While taxonomically well-defined, there may be some confusion about the differences between hornets and other wasps of the family Vespidae, specifically the yellowjackets, which are members of the same subfamily. Yellowjackets are generally smaller than hornets and are bright yellow and black, whereas hornets may often be black and white.
Some other large wasps are sometimes referred to as hornets, most notably the bald-faced hornet (Dolichovespula maculata) found in North America. It is set apart by its black and ivory coloration. The name "hornet" is used for this and related species primarily because of their habit of making aerial nests (similar to the true hornets) rather than subterranean nests. Another example is the Australian hornet (Abispa ephippium), which is actually a species of potter wasp.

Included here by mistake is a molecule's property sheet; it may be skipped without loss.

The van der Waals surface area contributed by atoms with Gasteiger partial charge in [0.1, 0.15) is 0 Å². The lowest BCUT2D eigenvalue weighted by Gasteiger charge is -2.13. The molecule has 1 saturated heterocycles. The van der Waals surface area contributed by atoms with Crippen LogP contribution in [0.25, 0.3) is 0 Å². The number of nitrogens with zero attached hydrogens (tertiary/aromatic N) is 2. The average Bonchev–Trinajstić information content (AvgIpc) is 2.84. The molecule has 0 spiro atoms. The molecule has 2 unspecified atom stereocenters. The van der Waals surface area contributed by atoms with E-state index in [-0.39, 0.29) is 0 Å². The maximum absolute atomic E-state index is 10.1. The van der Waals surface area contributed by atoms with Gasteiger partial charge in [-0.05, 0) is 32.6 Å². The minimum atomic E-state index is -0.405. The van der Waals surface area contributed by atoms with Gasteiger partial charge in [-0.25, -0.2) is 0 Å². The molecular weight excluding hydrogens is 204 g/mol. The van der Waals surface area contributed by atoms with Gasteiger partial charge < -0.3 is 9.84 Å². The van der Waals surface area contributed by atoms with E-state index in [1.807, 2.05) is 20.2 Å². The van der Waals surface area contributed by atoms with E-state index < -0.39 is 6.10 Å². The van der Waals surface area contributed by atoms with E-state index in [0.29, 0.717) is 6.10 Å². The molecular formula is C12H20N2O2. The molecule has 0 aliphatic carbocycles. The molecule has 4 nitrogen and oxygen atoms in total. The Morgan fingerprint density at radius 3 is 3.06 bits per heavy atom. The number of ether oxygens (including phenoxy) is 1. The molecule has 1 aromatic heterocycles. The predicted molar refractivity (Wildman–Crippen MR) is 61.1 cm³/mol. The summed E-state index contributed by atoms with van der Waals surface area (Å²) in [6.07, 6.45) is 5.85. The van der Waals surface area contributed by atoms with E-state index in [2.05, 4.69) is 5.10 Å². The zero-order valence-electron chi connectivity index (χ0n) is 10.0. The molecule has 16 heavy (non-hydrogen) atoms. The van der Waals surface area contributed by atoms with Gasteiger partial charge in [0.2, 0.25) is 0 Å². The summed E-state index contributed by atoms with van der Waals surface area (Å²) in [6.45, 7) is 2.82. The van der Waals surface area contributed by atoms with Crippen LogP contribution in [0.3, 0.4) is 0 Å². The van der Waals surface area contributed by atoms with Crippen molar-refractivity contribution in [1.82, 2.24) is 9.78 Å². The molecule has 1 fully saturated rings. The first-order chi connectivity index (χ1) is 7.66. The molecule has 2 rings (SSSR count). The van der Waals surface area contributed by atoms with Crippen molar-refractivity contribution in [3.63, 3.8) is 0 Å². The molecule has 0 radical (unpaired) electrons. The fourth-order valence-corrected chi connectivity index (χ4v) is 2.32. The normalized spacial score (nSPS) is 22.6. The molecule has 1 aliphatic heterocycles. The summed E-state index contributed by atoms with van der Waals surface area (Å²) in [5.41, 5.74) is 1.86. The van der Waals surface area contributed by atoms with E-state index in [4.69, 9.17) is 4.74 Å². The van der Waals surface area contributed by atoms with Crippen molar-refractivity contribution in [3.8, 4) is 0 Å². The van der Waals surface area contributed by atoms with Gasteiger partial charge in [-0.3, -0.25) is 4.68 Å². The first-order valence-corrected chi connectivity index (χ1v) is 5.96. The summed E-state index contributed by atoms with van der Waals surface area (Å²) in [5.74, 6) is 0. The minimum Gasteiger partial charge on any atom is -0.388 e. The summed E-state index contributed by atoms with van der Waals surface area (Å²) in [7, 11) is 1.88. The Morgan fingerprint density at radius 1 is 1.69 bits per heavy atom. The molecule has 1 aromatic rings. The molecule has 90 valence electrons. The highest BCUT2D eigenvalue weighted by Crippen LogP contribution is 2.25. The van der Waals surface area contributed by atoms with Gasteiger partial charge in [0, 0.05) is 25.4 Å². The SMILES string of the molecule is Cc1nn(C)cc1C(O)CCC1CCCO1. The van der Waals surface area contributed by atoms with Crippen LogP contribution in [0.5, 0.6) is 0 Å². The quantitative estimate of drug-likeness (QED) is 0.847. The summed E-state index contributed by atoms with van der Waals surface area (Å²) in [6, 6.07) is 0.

The bald-faced hornet belongs to the Genus Vespula. Bald-faced hornets are more closely related to yellow jackets than they are to hornets.
Hornet nests are composed of a paper substance derived from saliva and wood pulp. They are located within or atop trees, in attic rafters and in other covered areas.
The Vespa crabro is also known as the European or giant hornet. The giant hornet closely resembles the bald-faced hornet.
What Do Hornets Eat?
Hornets are predaceous and feed primarily on other insects. Controlled populations of hornets can assist in pest control, although a nest located near or inside a home may prove extremely dangerous to humans.
Bees and Hornets
Bees are flying insects that feed on pollen and nectar. They have segmented bodies, two pairs of wings and antennae. Of these species, the Western honeybee is most revered.
Getting Rid of Hornets
Pest control professionals should be consulted before attempting to treat any hornet infestation. Hornets are typically aggressive, and some individuals may be allergic to their sting.
This hornet was brought to the U.S. from Europe and is a large brown insect with yellow stripes and a pale face. European hornets eat grasshoppers, yellow jackets and bees.